Personal hero and hard-nosed engineer Elon Musk calls them “fool cells”. Contrast the Musk view to what seems to be a very big bet by very-smart-company Toyota. Here’s Fool.com “A big bet that puts Toyota at odds with Tesla“: Every time I examine the hype for the “hydrogen economy” I shake my head. Why would Toyota cancel their deal with Tesla while announcing a “new hydrogen fuel cell car (that) will start arriving at dealers sometime next year”?
The Fool quotes Bloomberg “the car is expected to be called the “Mirai,” the Japanese word for “the future”.” That’s appropriate because the “F” in FCV has so far stood for “10 years in the Future”.
In “Tesla Trumps Toyota: Why Hydrogen Cars Can’t Compete With Pure Electric Cars” Joe Romm argues the practical and economic superiority of BEVs over FCVs (Battery Electric Vehicles over Fuel Cell Vehicles). Good arguments — let me know what you think.
In the comments to Joe’s Energy Collective piece there are a number of useful comments. Especially this one by regular contributor Roger Arnold on hydrogen economics and footprint:
(1) If you’re talking about the most economical and widely implemented production method for hydrogen (i.e., from reforming of natural gas), then the carbon footprint for the FCV is substantially worse than if the gas were used directly in an IC engine. You’ve gone to a lot of trouble and expense for a worse result.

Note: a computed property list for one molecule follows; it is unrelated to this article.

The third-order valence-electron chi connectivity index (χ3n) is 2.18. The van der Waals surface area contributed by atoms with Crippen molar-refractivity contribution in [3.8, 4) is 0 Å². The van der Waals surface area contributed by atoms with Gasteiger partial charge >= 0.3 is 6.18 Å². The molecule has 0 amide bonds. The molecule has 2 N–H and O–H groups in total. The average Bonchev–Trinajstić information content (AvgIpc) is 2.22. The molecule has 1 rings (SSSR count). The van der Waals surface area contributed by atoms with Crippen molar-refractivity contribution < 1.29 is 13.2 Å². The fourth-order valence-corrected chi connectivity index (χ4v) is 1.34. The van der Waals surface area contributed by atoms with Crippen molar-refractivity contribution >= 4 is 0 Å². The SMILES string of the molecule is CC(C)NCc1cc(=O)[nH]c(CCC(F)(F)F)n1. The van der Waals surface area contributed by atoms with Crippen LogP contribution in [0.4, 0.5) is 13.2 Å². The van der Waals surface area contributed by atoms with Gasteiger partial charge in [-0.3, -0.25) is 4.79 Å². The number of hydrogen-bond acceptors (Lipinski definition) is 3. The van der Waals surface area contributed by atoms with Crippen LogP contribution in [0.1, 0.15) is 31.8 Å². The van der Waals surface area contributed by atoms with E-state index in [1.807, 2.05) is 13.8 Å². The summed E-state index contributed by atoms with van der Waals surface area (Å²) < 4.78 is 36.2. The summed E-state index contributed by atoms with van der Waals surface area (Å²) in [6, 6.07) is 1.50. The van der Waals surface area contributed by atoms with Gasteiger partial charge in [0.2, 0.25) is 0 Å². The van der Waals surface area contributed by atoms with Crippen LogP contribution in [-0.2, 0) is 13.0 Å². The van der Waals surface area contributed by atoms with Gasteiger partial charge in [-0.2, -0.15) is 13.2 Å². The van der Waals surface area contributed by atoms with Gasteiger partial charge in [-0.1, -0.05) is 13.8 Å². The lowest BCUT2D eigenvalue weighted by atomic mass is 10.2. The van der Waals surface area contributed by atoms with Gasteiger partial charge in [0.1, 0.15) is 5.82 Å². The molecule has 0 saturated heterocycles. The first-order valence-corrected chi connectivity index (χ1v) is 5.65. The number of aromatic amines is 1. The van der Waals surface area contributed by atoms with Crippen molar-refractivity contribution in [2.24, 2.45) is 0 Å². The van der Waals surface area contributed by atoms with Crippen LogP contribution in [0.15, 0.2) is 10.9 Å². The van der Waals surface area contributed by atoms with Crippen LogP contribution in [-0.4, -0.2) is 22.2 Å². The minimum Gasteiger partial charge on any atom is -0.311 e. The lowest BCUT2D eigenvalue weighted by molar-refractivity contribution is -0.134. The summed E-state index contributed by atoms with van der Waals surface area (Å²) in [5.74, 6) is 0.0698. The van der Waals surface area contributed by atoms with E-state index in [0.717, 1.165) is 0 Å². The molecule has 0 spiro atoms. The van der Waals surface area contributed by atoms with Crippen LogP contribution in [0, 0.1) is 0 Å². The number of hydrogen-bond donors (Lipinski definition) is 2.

(2) If, instead, you’re talking about the more expensive route of producing hydrogen by electrolysis of water using zero-carbon electricity, then you could get two to three times better mileage per kWh by using that electricity to charge batteries rather than make hydrogen.
The main potential advantages that FCVs can deliver over BEVs are driving range and fast refueling. But those are non-issues for the commuting and shopping trips that comprise the overwhelming bulk of miles driven. Going on a road trip? Then rent a gasoline vehicle for that purpose. With the coming era of autonomous vehicles, the rental agency will deliver the vehicle to your driveway, and drive it back to their lot after you’ve returned home.
And this comment by Nathan Wilson:
Fuel cell vehicles have momentum because of the hype. If we launched a petroleum phase out tomorrow, and hydrogen FCVs, BEVs, and ammonia ICE cars had to compete in the market, I would expect 80% of the sales to go to ammonia, 19% to BEVs, and 1% for hydrogen FCVs. This is mostly based on sticker price, but also on the much easier infrastructure situation for ammonia versus hydrogen (ammonia cars can be dual fuel with gasoline backup, but HFVC cannot; ammonia can be transported by truck, but H2 cannot).
The idea that any technology we like can be made cost competitive is appealing, but has no basis in reality.